Sleeping Like a Baby

Sleeping Like a Baby: A Sensitive and Sensible Approach to Solving Your Child’s Sleep Problems

Avi Sadeh
Copyright Date: 2001
Published by: Yale University Press
Pages: 224
https://www.jstor.org/stable/j.ctt1np6w0
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    Sleeping Like a Baby
    Book Description:

    "Why doesn't my baby sleep better?" weary parents ask. "How can we get more sleep?" There are as many answers to these questions as there are babies and families, says Dr. Avi Sadeh in this helpful and reassuring (some may say indispensable) book. Based on his years of research with sleep-disturbed babies and their sleep-deprived parents, Dr. Sadeh suggests a wide variety of practical solutions to babies' and young children's sleep problems.

    Other experts may recommend one strict approach to changing a baby's sleep habits, but a single remedy fails to take into account a baby's uniqueness and the dynamics of his or her family, Dr. Sadeh contends. He helps parents first to understand the natural sleep patterns of babies, and then to consider their own family's situation and needs. In an accessible style designed to ease anxious parents' worries, Dr. Sadeh describes the various sleep problems of early childhood, outlines treatment possibilities, and details the pros and cons of each of these choices.

    This book will appeal not only to sleepless parents seeking relief but also to those who are curious about the most recent findings in children's sleep research. Dr. Sadeh addresses a full range of questions: What is the importance of sleep to a baby? How do babies in different cultures sleep? How is sleep related to development? What causes Sudden Infant Death Syndrome? How do babies calm themselves? What are the advantages and disadvantages of communal sleeping? With up-to-date answers to these questions and more, Dr. Sadeh offers parents and professionals all the information they need to help babies-and their families-sleep better.

    eISBN: 978-0-300-12922-9
    Subjects: Psychology

Table of Contents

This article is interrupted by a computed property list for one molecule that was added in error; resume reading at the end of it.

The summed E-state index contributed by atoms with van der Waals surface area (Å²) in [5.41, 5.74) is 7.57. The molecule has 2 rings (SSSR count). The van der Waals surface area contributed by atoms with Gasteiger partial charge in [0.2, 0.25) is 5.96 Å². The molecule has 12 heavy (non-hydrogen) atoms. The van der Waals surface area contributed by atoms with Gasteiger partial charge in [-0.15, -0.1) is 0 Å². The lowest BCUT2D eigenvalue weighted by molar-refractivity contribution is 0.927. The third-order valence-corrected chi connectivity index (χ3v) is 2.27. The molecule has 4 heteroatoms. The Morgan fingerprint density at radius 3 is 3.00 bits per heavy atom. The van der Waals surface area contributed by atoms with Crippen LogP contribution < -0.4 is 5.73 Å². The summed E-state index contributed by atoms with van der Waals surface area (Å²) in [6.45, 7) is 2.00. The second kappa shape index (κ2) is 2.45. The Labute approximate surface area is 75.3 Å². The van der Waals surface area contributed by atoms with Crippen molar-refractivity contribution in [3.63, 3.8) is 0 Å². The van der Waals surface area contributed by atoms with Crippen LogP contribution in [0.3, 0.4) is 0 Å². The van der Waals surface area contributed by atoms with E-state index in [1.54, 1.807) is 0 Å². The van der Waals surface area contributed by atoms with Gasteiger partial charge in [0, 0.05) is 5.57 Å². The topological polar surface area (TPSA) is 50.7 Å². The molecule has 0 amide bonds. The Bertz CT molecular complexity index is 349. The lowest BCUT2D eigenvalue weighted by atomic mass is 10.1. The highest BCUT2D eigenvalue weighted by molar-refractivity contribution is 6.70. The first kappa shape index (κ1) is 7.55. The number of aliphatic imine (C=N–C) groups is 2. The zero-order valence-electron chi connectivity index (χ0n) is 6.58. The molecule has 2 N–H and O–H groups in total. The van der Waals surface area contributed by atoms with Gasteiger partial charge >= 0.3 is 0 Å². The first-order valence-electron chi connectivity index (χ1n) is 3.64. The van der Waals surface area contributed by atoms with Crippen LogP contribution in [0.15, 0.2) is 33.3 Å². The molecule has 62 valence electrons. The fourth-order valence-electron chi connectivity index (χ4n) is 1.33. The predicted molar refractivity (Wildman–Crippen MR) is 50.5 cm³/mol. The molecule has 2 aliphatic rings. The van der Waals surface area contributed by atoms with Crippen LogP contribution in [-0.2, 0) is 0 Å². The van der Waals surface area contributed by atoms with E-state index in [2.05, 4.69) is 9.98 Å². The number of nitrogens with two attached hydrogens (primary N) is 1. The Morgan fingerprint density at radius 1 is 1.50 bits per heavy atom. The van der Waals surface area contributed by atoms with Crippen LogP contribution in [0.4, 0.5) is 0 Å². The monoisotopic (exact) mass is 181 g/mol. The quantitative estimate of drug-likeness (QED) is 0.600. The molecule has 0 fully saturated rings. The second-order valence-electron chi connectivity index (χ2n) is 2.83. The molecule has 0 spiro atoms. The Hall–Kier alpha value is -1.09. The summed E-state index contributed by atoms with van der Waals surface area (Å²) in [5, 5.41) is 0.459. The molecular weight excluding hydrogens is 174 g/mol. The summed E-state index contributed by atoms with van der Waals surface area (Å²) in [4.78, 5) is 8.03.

1. Front Matter
    (pp. i-vi)
  2. Table of Contents
    (pp. vii-x)
  3. Preface
    (pp. xi-xii)
  4. Acknowledgments
    (pp. xiii-xiv)
  5. I Sleep and Development
    • 1 “Why do we sleep?” The Significance and Role of Sleep
      (pp. 3-6)

      The newborn, in the first days of life, spends approximately two-thirds of each twenty-four-hour period asleep. Over the course of a lifetime, the length of sleep decreases until old age, when humans spend only about a quarter of a twenty-four-hour period asleep. Over the course of our lifetime we spend about one-third of our time sleeping.

      There are those who view sleep as a waste of time and those who view it as an unfettered pleasure. Some sleep many hours, and others, few. There are those who awake early and go to sleep early and others who are night owls....

    • 2 “What’s so interesting about a sleeping baby?” What Sleep Is and How We Can Peek into a Child’s “Night Life”
      (pp. 7-17)

      What is simpler than looking at a sleeping baby? Parents do so day and night, to ensure that baby is well, or purely for the pleasure of it. Every experienced parent can report interesting impressions of baby’s sleep: “He doesn’t stop moving,” “She smiles so that you can see the whites of her gums,” “She starts the night on one side of the crib and ends up on the other side,” “He snores louder than his father,” and so on.

      When scientists look at sleeping babies, they do so to understand normal child development and early childhood sleep disturbances. In...

    • 3 “She sleeps when she feels like it, two hours here, two hours there” The Formation of Sleep Patterns
      (pp. 18-33)

      An impressive developmental process that can be directly observed by parents is related to changes in their baby’s sleep-wake patterns. In the baby’s first months, her parents’ lives (in some families, mainly her mother’s life) revolve around her sleeping and waking schedule. Some babies have a relatively predictable and orderly schedule from day one. Others present a real challenge to their parents’ ability to predict when they will sleep at length and when they will awaken and demand care.

      Until the 1940s most people believed that babies spend almost all their time sleeping during their first few days of life....

    • 4 “Why did my child laugh in his dream?” The Significance and Roles of Dream-Sleep
      (pp. 34-40)

      We have learned how to identify the stage of dreaming in a baby. If he is restless, with irregular breathing, if the tips of his fingers move in short, quick or jerky movements, if his eyes quickly scurry from side to side and twitches or smiles appear on his face—then he is in the midst of dream sleep. Does this mean that the child is really dreaming? A baby cannot report on her dreams because of her limited verbal ability. Even young children who do have a reasonable command of language have difficulty relating to the dream experience and...

    • 5 “A child who doesn’t sleep doesn’t grow” Sleep and Physical Growth
      (pp. 41-44)